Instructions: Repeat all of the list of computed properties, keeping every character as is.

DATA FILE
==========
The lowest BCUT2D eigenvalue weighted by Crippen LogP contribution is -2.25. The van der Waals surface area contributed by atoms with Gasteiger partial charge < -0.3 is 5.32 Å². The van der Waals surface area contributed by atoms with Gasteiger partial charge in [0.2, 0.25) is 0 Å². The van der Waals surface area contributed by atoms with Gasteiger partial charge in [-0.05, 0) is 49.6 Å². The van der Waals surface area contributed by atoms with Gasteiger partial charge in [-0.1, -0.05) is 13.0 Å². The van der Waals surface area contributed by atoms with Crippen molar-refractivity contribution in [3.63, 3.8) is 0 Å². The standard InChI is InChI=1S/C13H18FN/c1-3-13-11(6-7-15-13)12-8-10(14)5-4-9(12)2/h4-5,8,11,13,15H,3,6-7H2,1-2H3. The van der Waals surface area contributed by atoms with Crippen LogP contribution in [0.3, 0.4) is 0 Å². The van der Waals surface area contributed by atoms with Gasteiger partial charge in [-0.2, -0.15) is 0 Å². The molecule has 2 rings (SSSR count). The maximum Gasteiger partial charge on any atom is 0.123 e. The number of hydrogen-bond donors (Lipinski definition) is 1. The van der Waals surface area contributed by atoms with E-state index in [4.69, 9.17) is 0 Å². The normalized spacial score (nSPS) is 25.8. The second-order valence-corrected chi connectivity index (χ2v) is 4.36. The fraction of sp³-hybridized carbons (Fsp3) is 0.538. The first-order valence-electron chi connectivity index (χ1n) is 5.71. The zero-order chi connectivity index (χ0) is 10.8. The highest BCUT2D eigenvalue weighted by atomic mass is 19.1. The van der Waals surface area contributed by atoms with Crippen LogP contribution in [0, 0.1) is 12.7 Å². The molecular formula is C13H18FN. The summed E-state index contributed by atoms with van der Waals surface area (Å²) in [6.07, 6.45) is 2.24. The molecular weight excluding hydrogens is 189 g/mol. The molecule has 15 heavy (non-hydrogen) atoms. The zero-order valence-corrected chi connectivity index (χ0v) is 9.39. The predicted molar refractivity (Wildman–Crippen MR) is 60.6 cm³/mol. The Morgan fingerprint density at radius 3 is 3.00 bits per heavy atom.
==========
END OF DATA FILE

The lowest BCUT2D eigenvalue weighted by Crippen LogP contribution is -2.25. The van der Waals surface area contributed by atoms with Gasteiger partial charge < -0.3 is 5.32 Å². The van der Waals surface area contributed by atoms with Gasteiger partial charge in [0.2, 0.25) is 0 Å². The van der Waals surface area contributed by atoms with Gasteiger partial charge in [-0.05, 0) is 49.6 Å². The van der Waals surface area contributed by atoms with Gasteiger partial charge in [-0.1, -0.05) is 13.0 Å². The van der Waals surface area contributed by atoms with Crippen molar-refractivity contribution in [3.63, 3.8) is 0 Å². The standard InChI is InChI=1S/C13H18FN/c1-3-13-11(6-7-15-13)12-8-10(14)5-4-9(12)2/h4-5,8,11,13,15H,3,6-7H2,1-2H3. The van der Waals surface area contributed by atoms with Crippen LogP contribution in [0.3, 0.4) is 0 Å². The van der Waals surface area contributed by atoms with Gasteiger partial charge in [-0.2, -0.15) is 0 Å². The molecule has 2 rings (SSSR count). The maximum Gasteiger partial charge on any atom is 0.123 e. The number of hydrogen-bond donors (Lipinski definition) is 1. The van der Waals surface area contributed by atoms with E-state index in [4.69, 9.17) is 0 Å². The normalized spacial score (nSPS) is 25.8. The second-order valence-corrected chi connectivity index (χ2v) is 4.36. The fraction of sp³-hybridized carbons (Fsp3) is 0.538. The first-order valence-electron chi connectivity index (χ1n) is 5.71. The zero-order chi connectivity index (χ0) is 10.8. The highest BCUT2D eigenvalue weighted by atomic mass is 19.1. The van der Waals surface area contributed by atoms with Crippen LogP contribution in [0, 0.1) is 12.7 Å². The molecular formula is C13H18FN. The summed E-state index contributed by atoms with van der Waals surface area (Å²) in [6.07, 6.45) is 2.24. The molecular weight excluding hydrogens is 189 g/mol. The molecule has 15 heavy (non-hydrogen) atoms. The zero-order valence-corrected chi connectivity index (χ0v) is 9.39. The predicted molar refractivity (Wildman–Crippen MR) is 60.6 cm³/mol. The Morgan fingerprint density at radius 3 is 3.00 bits per heavy atom.